Oracle knows that best, being an enterprise specialist!


    So, talking about a community port is great, but that just does not make sense if Oracle is not backing it up!
  • 158. Re: JavaOne 2012: JavaFX on iOS, Android and Windows 8 Metro???
    gimbal2 Guru
    Currently Being Moderated
    alabala_kiril wrote:
    Correct me if I'm wrong, but no serious enterprise will invest in a technology that is not running on iOS, Android, Windows 8.
    Depends on what you want to do. Its not black and white.
    Although, porting JavaFX is a surmountable task and (probably) the community can do it, no customer is going to rely on a technology that is not officially supported by Oracle.
    Oracle knows that best, being an enterprise specialist!
    So, talking about a community port is great, but that just does not make sense if Oracle is not backing it up!
    Sorry, but as soon as you install an enterprise application server you're already using about 50-100 different technologies, most of them open source and not backed in any way by Oracle. Even when you use Oracle's own application servers that is still partially true.
  • 159. Re: JavaOne 2012: JavaFX on iOS, Android and Windows 8 Metro???
    alabala_kiril Newbie
    Currently Being Moderated
    Imagine I'm a manager looking for a technology to develop a cross-platform Application. Aside from the desktop, I also want to support Android, iOS and Win RT, since many of my customers access the application via smart devices.

    Do you think that I will invest my money into a technology that is not supported by Oracle but developed by a small community.(Let's face it - JavaFX 2 is great, but JavaFX developers are just a small portion compared to Android, iOS, EE developers)

    JavaFX 2.2 is a huge step ahead of JavaFX 1.3, but it took several years for a big team of developers(around hundred people work on JavaFX) to develop the platform for Win/Linux/Mac... and we all know that there are still a lot of bugs to fix...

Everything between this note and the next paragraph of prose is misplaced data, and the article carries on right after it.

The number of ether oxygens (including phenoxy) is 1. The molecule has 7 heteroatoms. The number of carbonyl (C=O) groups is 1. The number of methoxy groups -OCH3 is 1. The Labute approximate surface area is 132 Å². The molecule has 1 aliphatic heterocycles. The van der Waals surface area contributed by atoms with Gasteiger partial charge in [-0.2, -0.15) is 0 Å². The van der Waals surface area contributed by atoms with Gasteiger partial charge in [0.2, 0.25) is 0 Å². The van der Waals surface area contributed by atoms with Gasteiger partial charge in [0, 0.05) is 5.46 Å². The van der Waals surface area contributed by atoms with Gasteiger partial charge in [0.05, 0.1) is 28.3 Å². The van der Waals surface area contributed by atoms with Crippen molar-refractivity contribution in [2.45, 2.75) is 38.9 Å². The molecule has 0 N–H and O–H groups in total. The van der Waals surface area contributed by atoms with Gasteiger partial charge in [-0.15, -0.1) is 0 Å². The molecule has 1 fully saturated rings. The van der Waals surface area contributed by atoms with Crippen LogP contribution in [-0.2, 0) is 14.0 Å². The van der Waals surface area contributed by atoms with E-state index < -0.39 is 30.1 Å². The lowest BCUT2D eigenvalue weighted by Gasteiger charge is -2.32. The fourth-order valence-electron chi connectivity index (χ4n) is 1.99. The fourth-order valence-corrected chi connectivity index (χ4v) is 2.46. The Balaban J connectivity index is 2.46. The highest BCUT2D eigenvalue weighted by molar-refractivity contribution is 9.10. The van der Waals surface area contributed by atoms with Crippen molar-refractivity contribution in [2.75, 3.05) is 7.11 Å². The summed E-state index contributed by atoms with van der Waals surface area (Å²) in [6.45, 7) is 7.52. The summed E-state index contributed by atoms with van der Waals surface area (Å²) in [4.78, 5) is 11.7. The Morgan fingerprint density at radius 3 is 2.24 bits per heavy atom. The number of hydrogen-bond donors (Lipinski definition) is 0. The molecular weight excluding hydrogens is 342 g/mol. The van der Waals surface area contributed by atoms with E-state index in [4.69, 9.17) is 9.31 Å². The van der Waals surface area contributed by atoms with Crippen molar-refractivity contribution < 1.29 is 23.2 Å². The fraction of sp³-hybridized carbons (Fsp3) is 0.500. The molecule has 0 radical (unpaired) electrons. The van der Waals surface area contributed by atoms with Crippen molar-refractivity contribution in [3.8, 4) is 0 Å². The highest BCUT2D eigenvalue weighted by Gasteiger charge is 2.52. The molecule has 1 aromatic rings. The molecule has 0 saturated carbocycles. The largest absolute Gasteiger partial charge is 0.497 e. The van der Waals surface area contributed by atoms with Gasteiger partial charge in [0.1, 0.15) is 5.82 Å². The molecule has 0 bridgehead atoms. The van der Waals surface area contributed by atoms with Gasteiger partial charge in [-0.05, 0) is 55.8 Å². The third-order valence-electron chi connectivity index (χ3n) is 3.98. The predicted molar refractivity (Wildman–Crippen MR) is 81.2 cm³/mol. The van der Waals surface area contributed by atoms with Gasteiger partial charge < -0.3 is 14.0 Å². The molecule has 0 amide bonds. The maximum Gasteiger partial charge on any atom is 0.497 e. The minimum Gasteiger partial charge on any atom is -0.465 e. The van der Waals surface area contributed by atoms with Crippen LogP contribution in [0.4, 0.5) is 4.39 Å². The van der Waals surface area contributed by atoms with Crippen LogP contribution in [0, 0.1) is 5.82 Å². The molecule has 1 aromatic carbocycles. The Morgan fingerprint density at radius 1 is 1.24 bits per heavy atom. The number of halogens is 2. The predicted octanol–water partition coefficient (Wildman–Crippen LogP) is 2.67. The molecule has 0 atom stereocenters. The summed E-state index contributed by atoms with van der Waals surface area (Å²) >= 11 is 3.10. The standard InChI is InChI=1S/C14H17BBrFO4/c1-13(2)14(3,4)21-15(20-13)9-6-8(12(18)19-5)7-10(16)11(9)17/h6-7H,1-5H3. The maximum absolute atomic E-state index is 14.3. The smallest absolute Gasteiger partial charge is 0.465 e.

So could you imagine how long will it take for a small JavaFX community to create a Android/iOS port? and what's more important - how stable will it be? I can't rely on a technology that nobody is responsible of, on a techonology that relies solely on small group of volunteers.

    If Oracle commits to JavaFX on Android/iOs - that would give a whole new perspective on the JavaFX future.

    As zonski put it:
    *it was the potential of JFX combined with Oracle pushing to realize that potential was what sold JFX to me despite its rawness*
  • 160. Re: JavaOne 2012: JavaFX on iOS, Android and Windows 8 Metro???
    gimbal2 Guru
    Currently Being Moderated
    alabala_kiril wrote:
    I can't rely on a technology that nobody is responsible of
    On that we can agree. But I don't relate that at all to it being any kind of management decision. Its just common sense to be applied by developers.

    But you don't know what is going to happen to technology even if it is produced by mighty Google or Apple; they're also just following trends in stead of setting them. If in two years time something else other than incredibly limited mobile platforms becomes highly popular (which I can only hope to be honest), there go your investments in mobile platforms and technologies.
  • 161. Re: JavaOne 2012: JavaFX on iOS, Android and Windows 8 Metro???
    alabala_kiril Newbie
    Currently Being Moderated
    exactly trends come and go